As healthcare deductibles rise, patients face more out-of-pocket costs and healthcare providers face more bad debt. This is driving the need to collect more payments before or at the point of service (POS). This shift is particularly crucial within the emergency department where EM physicians provide more uncompensated care for uninsured and underinsured patients than any other physicians. Additionally, EM physicians must be careful to comply with the federal Emergency Medical Treatment and Active Labor Act (EMTALA), which prohibits providers from asking for payment before medically screening patients.
The ED’s role as a safety-net care provider and obligation to comply with EMTALA is compounded by the fact that most ED patients do not expect to pay at the time of care. In the not-so-distant past, patients were accustomed to receiving treatment in the ED and leaving without paying any bill. Then, the collection process of billing payors and patients would take weeks—sometimes even months—resulting in reduced revenue and cash on hand for the ED, and little patient understanding of their financial responsibility until weeks after treatment.
EDs Focus on Front-end POS Collections
In an effort to improve patient experience and improve collection rates, hospitals are prioritizing front-end point of service (POS) collection policies in the ED. Christopher Kerns, a managing director with the Advisory Board, called this emphasis “the single-best lever that providers have to improve their bad debt performance.”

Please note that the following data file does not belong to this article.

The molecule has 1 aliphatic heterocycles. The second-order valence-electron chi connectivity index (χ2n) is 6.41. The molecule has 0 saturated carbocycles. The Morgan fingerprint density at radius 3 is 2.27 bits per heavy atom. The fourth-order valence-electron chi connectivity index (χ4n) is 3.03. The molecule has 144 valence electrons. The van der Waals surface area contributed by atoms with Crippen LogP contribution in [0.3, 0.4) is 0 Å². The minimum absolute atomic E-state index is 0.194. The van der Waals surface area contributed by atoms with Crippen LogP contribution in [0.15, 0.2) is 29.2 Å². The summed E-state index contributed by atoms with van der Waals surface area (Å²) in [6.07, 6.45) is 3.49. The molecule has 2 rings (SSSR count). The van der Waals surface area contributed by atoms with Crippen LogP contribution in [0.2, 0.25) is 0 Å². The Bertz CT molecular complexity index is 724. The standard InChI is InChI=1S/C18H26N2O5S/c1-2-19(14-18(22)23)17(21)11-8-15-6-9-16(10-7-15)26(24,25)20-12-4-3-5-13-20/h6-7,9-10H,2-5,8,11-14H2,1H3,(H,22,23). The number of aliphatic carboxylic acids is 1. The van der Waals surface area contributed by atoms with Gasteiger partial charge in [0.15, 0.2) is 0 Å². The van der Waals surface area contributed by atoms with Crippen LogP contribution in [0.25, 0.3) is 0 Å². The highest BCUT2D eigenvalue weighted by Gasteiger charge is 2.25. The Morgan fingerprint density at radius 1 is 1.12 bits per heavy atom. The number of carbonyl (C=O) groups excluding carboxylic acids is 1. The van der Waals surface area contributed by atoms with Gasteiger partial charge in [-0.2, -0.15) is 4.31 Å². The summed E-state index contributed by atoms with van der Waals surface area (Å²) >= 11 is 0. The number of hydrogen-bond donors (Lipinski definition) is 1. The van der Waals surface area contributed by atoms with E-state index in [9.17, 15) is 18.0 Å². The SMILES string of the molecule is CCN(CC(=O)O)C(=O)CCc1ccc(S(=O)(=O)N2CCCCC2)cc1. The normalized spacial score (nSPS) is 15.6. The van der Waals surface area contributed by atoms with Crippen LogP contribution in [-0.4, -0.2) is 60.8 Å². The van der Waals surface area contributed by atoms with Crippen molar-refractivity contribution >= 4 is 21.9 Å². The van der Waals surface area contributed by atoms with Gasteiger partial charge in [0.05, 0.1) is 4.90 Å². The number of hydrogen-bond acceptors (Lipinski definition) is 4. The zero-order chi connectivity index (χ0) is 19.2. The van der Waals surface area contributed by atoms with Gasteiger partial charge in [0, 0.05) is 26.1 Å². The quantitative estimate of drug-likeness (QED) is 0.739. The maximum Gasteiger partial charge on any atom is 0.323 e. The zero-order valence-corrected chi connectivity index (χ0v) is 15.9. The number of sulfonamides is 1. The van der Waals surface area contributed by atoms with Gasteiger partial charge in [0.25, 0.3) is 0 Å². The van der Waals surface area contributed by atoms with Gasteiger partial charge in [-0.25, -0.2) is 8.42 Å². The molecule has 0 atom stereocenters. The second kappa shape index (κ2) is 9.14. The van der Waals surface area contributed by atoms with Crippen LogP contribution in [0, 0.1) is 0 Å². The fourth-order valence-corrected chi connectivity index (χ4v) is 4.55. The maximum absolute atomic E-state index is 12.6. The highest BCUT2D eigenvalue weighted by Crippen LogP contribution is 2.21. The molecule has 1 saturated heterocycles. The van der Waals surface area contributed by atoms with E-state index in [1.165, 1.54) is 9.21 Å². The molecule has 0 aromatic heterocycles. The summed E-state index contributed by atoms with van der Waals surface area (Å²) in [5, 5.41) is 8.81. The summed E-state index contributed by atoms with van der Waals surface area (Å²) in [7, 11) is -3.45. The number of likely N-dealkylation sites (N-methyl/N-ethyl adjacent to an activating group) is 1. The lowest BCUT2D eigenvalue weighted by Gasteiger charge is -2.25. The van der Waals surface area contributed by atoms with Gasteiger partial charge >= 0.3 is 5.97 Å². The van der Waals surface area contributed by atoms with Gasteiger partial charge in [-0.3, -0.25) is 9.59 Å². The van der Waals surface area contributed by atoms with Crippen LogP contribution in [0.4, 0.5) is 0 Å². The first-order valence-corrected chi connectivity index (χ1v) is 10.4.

Surveys conducted by the Advisory Board found that while hospital POS collections have improved over the last five years, there appears to be a significant opportunity for growth. Performers in the top quartile are collecting, on average, four times more than hospitals in the bottom quartile.
Technology and Education Key to Improving Front-end POS Collections
Two specific actions are needed to optimize POS collections in the ED: invest in educating emergency department staff on POS collection best practices and organization policies and embrace the use of industry-standard revenue cycle technology tools.
ED Staff Education
Front-line staff and physicians alike must be trained to make the POS collection process EMTALA-compliant, patient friendly, efficient, and as accurate as possible. This requires that front-line and clinical staff are informed on clear collection policies to ensure that increased POS collections comply with all state and federal regulations such as EMTALA.
Nothing in the EMTALA statute prohibits staff from discussing payment issues, it’s the timing of the discussion that is key. Though not technically prohibited, a safe bet is to avoid any discussion of payment until after the patients have been screened and stabilized. EMTALA requires that the hospital not delay providing a medical screening examination (MSE) or stabilization services to inquire about the individual payment method or insurance status.
As long as your staff is not delaying screening and treatment, it is permissible to set patient expectations and educate them while they are waiting for care. However, the patient should never be given the perception that they may not receive care if they cannot pay, and actual collection of payment should not occur until after the patient’s MSE and stabilization.